You want Fluff & Fold with that?  The first American Gulf gas stations will open in Mexico City and Monterrey this July and while they will try to be competitive in their pricing, says a company spokesman, customer service will be the more important focus. Uh oh. That means bend over. But they might even do your laundry. Geeze, we would be happy if they would just catch the windshild.

Mexico general manager of Gulf, Sergio de la Vega, said the new stations will sell cell phone time and offer laundry service, depending on the region they’re in. Customers will be able to leave their dirty laundry and pick it up later, fluffed and folded.

Another offering that will set Gulf apart from the universally hated and mistrusted Pemex, will be loyalty discounts for frequent gassers.

But what people really want to hear is whether prices will come down, acknowledged de la Vega. But he said there are two factors that affect prices and the retail sellers of gas have no control over either one. Yup, for sure that means bend over.

One, he explained, is international prices and the other is taxes.

After starting in Mexico City and Monterrey, the objective is having 2,000 gas stations in three years and 20-25% of the market. Maybe in our time we will see a Gulf station in Baja, but we won’t be saving up our dirty laundry in hopes.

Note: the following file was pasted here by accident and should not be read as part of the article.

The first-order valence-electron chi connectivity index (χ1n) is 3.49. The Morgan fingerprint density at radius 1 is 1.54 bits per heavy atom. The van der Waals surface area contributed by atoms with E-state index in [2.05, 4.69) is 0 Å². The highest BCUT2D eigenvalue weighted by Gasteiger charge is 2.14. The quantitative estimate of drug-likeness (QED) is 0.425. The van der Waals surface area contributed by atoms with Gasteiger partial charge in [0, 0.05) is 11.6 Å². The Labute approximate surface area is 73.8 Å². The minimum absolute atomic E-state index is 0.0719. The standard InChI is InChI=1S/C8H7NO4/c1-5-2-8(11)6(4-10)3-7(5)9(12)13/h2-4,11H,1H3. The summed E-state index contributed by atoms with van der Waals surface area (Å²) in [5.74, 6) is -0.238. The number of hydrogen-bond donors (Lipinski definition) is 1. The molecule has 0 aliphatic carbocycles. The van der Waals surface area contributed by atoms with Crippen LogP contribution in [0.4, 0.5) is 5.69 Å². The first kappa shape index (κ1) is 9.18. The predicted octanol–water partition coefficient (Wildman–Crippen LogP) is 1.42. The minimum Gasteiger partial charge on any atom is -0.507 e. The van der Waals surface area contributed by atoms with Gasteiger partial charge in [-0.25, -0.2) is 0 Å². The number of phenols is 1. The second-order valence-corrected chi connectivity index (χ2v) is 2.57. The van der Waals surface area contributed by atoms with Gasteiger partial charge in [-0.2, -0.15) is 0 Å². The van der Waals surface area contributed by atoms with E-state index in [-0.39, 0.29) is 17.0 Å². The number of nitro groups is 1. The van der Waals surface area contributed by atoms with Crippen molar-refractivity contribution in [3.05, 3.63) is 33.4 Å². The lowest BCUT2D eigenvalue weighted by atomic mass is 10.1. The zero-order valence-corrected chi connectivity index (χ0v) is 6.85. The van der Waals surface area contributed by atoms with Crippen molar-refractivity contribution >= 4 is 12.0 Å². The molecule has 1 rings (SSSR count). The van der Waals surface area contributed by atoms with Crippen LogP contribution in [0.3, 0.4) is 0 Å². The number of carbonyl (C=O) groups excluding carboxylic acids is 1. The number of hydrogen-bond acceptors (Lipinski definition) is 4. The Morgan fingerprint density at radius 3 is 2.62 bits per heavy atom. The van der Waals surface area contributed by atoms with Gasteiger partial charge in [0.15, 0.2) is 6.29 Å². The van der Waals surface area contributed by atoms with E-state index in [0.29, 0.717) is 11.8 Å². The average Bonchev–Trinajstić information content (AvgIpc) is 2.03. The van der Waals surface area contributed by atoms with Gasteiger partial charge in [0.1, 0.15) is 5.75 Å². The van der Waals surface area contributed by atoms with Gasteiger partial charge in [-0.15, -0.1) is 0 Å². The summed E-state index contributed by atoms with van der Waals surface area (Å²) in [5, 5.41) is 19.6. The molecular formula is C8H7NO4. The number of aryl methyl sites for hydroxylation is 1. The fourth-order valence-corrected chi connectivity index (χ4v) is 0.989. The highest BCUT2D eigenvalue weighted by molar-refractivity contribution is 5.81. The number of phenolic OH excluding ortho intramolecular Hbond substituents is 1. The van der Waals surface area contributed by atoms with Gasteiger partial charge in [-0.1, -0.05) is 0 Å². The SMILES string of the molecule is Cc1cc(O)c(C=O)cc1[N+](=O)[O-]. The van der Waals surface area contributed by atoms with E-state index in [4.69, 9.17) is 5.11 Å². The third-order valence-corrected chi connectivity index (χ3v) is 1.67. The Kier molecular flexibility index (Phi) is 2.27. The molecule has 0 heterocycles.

Looking for a job? A Gulf franchise will cost $40,000 U.S., discounted for Pemex owners who will desert over to the enemy.

Guard your sticker. You know that annual regsitration sticker you add to your U.S. license plate every year? Well, they’re getting scraped off. Why? What can you do with a curled up, used up, obviosly second hand sticker? Hard to put it on another car and pass that off as genuine, but maybe it slides by a Mexican police officer.

Most U.S. states make them hard to remove but if you want to go one better, after you stick the new one on, cut through it a few times with a razor blade. For the truly paranoid, finish your project by brushing clear nail polish over it. 

Hurricanes. Mexico’s weather station released the names of this year’s bad boys. Let’s hope in the unlikely event that we get one, it doesn’t have some stupid name like Odile.

Here is the official list:: Agatha, Blas, Celia, Darby, Estelle, Frank, Georgette, Howard, Isis, Javier, Kay, Lester, Madeline, Newton, Orlene, Paine, Roslyn, Seymour, Tina, Vigil and Winifred. We wouldn’t be excited about a hurricane named Isis, either, what’s up with that? The season ends on November 30.